Our biggest domestic story of the year so far in terms of traffic has been a Dan Wagner report with the Seattle Times which exposes the crisis poor mobile homeowners face when they get in over their heads.
The story, which has surpassed 100,000 page views on the Center’s website, focused largely on Clayton Homes, a company controlled and praised by Warren Buffett. It’s a piece of work that goes to the heart of so much of what we do — tell stories about how the poor end up paying more for everything — from housing to broadband to health care.
The piece is a reflection of the Center’s mission: “To serve democracy by revealing abuses of power, corruption and betrayal of public trust by powerful public and private institutions, using the tools of investigative journalism.”
The American Dream slips further and further away from many of the people whose stories we told in Wagner’s piece.
“I’ve lost everything,” says one of the people in Dan’s story, whose mobile home was worth less than she had borrowed against it only a year later.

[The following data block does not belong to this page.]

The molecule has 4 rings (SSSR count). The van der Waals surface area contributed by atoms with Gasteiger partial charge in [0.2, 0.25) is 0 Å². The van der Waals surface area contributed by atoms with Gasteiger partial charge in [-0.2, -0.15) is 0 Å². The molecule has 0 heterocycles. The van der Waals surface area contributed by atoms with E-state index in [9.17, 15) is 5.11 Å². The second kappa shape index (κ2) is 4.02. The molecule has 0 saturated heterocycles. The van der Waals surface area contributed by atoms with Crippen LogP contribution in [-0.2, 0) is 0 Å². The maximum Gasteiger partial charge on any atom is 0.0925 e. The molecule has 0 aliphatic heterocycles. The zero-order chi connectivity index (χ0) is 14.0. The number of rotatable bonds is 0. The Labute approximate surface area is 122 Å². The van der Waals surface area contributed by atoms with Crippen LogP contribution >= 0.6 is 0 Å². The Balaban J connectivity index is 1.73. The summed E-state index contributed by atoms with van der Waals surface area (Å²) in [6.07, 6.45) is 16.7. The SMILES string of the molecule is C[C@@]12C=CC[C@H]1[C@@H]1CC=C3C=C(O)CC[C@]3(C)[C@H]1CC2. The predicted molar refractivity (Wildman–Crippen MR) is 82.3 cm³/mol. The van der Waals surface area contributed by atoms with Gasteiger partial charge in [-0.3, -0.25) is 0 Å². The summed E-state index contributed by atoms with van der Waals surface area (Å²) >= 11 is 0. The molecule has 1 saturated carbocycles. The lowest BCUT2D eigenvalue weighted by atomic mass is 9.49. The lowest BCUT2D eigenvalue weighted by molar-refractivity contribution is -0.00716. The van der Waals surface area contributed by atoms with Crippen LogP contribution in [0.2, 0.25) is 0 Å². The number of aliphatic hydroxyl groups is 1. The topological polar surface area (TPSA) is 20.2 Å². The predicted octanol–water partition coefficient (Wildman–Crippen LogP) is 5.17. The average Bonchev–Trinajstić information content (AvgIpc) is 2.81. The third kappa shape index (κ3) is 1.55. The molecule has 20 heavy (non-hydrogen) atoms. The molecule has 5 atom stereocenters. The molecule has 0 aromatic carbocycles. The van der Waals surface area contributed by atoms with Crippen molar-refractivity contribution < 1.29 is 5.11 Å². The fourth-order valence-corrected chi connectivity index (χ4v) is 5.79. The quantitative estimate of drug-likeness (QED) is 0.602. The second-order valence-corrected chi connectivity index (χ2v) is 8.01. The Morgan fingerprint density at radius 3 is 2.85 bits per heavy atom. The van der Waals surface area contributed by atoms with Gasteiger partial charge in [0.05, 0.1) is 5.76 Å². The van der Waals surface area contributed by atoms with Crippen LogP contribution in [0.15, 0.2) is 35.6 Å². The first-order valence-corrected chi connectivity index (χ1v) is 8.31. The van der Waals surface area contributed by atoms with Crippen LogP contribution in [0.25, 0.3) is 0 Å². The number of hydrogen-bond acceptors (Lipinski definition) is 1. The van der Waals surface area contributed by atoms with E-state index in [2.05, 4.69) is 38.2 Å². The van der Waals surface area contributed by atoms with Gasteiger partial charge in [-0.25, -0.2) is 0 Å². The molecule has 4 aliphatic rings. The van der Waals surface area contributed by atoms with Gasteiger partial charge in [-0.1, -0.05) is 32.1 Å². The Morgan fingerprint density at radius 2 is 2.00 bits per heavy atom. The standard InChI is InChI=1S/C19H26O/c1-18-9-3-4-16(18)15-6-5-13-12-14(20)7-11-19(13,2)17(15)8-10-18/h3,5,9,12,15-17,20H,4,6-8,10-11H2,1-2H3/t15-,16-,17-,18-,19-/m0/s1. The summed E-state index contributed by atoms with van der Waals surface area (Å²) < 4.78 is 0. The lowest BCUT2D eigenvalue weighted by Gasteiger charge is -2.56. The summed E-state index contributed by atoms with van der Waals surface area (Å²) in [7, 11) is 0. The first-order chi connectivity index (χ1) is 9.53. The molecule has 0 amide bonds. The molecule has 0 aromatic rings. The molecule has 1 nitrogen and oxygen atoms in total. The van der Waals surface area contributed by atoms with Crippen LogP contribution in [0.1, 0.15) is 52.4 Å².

It’s a typical story of the poor and financially unsophisticated clients of Clayton Homes, a subsidiary of Berkshire Hathaway, Buffett’s company. Clayton’s slogan is “opening doors to a better life, one home at a time.”
Clayton has since used the Berkshire Hathaway-owned Omaha World-Herald to accuse us and our partner, the Seattle Times of “misleading reporting” though the company fails to cite any specific instance that backs up its claim. See the company’s statement here.
We will be following up with Clayton, Berkshire Hathaway and with any luck the “Sage of Omaha,” Warren Buffett himself. The billionaire businessman and philanthropist did not return our calls seeking comment.